The Middle Ages have left the superstitious horror of the luminous cat lit eyes, as well as many other superstitions and dislikes, related to these animals, especially the black cat. For example, if you are thundering, you have to throw the black cat out, otherwise it can attract the thunder in the house and others.
During the Dark Ages of the Middle Ages in Europe, the cat gradually became something terrifying and scary. The Catholic Church began to see incarnation of the devil and death in it. For the cat in the fifteenth century there have been "black days". The Pope of Rome, Innocent VIII, ordered the Inquisition to declare them to be witchcraft and unclean forces for the hell. And since the cats "did not want to acknowledge their sins," they were subjected to torture and crucified, anathematized and burned in the pits thrown from the cathedral towers, living in vain, put into boiling oil, and so on. Especially black cats were hunted. For example, in Flanders, for example, almost 900 years have been the "feline Wednesday law" - every day on that day, cats were thrown out and towed from a high tower
Time and place changed the views and attitudes of humans to the cat. It is enough to peep into the myths and beliefs of another country and find a completely different interpretation of the "cat qualities". In England, for example, in the X century they worshiped the cat very much - theft or murder of a cat was punished with death. At the same time, in France, they considered it a satanic whim and pursued her, and the owners of a black cat (and sometimes white) accused of a conspiracy with the devil; some of them were even burned with their four-legged pets. In England, it is now believed that meeting a black cat brings happiness, especially if crossing the road. The English are even afraid to put their black cats out of their home, lest someone steal them. But there was another interpretation of this belief - in East Yorkshire, happiness was to have a black cat, but misfortune - to meet. In most European countries, the belief that if a black cat crosses someone's paths, it is unfortunate. In some South American peoples black cats are considered prey to disease and death. The encounter with a white cat in Britain was a bad omen, while in the United States, Belgium, Spain and other European countries it was just the opposite.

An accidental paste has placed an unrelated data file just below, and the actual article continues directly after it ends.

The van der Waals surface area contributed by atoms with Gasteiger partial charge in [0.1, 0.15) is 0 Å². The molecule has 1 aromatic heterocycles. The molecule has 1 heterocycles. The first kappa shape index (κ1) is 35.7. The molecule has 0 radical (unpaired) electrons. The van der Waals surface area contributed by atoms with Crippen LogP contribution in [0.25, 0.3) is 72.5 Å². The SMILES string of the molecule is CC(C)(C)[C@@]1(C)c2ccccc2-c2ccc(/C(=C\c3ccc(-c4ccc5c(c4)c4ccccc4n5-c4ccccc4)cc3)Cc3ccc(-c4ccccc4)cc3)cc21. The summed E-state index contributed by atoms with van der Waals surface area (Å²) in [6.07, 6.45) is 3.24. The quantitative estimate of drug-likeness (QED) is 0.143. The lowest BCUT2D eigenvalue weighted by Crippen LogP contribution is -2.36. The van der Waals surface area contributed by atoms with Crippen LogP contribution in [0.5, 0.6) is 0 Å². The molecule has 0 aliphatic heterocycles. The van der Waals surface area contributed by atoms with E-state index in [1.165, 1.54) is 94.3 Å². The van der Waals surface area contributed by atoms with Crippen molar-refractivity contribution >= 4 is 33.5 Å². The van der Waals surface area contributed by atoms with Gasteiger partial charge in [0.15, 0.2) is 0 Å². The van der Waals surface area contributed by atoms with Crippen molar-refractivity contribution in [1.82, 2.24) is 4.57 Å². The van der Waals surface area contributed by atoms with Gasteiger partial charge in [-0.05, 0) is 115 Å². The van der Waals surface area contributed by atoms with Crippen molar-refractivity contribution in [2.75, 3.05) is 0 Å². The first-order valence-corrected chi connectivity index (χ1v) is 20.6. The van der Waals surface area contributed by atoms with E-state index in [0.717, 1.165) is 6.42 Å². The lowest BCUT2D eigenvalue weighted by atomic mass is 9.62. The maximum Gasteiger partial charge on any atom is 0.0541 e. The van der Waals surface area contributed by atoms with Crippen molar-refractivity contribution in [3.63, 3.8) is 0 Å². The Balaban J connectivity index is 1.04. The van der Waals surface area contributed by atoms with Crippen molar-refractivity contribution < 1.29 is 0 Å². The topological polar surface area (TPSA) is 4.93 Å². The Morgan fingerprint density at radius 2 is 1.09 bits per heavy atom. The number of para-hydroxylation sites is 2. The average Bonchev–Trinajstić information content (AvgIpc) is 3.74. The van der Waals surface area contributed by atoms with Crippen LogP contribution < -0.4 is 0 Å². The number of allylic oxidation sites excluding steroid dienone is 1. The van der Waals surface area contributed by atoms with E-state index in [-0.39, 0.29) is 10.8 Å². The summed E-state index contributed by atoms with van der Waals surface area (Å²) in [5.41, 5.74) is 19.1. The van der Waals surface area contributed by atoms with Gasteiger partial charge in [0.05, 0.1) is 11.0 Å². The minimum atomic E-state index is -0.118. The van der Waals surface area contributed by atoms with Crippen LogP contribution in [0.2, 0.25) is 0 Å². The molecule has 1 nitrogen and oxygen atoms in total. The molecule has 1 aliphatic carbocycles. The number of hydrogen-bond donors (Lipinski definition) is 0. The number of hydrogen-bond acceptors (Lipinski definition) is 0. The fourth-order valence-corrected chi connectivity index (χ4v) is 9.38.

By the middle of the eighteenth century the cat had become a desirable friend of the man again. She began to treat her even more, since in a French city, mice and rats, this animal saved the inhabitants from a plague epidemic spread by the new invasion of the gray rat. For this "merit" the grateful inhabitants and erected a magnificent monument of the city square. Then even the pope allowed the monks to have cats, and he himself had such a valuable helper.
Unfortunately, the 19th century marks a further decline in the attitude towards the cat. It is paradoxical that the reason for this was the scientific discoveries of the world-famous French physician microbiologist Louis Pasteur. By discovering the causative agents of the diseases, he inspired human horror at anything that might be a carrier of microbes. So domestic animals, and especially the cat, became the first "victims" of sterility and pasteurization. In the defense society, they refused to touch an animal at all, even with horses climbing with gloves.
In the twentieth century, the love and affection of the cats return to the cat again. From a useful animal that was considered to be the mid-century primarily a hunter of harmful rodents, the cat becomes one of the close friends of man and a favorite creature in the home.
All photos were taken personally by me during my visit to Bulgaria in November 2017